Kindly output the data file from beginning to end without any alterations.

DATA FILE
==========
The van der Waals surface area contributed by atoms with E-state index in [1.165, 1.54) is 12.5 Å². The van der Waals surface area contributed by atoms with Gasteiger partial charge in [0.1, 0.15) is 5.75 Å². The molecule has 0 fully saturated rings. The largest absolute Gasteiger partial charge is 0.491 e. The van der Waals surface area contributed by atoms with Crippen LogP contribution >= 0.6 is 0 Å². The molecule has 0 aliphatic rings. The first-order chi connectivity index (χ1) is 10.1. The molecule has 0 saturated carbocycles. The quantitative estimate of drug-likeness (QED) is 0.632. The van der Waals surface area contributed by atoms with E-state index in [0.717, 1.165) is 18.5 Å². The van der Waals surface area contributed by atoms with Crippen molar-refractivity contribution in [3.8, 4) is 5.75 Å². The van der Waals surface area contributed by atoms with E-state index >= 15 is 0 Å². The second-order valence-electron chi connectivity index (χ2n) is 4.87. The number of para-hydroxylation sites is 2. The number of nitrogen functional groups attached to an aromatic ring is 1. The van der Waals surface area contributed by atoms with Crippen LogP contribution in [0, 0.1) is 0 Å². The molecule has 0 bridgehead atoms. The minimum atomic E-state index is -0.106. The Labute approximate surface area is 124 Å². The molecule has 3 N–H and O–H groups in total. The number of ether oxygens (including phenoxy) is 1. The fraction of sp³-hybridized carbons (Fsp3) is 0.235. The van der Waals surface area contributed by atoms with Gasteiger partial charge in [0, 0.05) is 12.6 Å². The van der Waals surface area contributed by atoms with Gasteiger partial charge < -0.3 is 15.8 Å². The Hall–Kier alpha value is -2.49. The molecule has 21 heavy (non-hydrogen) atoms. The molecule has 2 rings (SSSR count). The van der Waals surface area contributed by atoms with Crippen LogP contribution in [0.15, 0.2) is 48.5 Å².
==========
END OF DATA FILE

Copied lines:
The van der Waals surface area contributed by atoms with E-state index in [1.165, 1.54) is 12.5 Å². The van der Waals surface area contributed by atoms with Gasteiger partial charge in [0.1, 0.15) is 5.75 Å². The molecule has 0 fully saturated rings. The largest absolute Gasteiger partial charge is 0.491 e. The van der Waals surface area contributed by atoms with Crippen LogP contribution >= 0.6 is 0 Å². The molecule has 0 aliphatic rings. The first-order chi connectivity index (χ1) is 10.1. The molecule has 0 saturated carbocycles. The quantitative estimate of drug-likeness (QED) is 0.632. The van der Waals surface area contributed by atoms with E-state index in [0.717, 1.165) is 18.5 Å². The van der Waals surface area contributed by atoms with Crippen molar-refractivity contribution in [3.8, 4) is 5.75 Å². The van der Waals surface area contributed by atoms with E-state index >= 15 is 0 Å². The second-order valence-electron chi connectivity index (χ2n) is 4.87. The number of para-hydroxylation sites is 2. The number of nitrogen functional groups attached to an aromatic ring is 1. The van der Waals surface area contributed by atoms with Crippen LogP contribution in [0, 0.1) is 0 Å². The molecule has 0 bridgehead atoms. The minimum atomic E-state index is -0.106. The Labute approximate surface area is 124 Å². The molecule has 3 N–H and O–H groups in total. The number of ether oxygens (including phenoxy) is 1. The fraction of sp³-hybridized carbons (Fsp3) is 0.235. The van der Waals surface area contributed by atoms with Gasteiger partial charge in [0, 0.05) is 12.6 Å². The van der Waals surface area contributed by atoms with Gasteiger partial charge < -0.3 is 15.8 Å². The Hall–Kier alpha value is -2.49. The molecule has 21 heavy (non-hydrogen) atoms. The molecule has 2 rings (SSSR count). The van der Waals surface area contributed by atoms with Crippen LogP contribution in [0.15, 0.2) is 48.5 Å².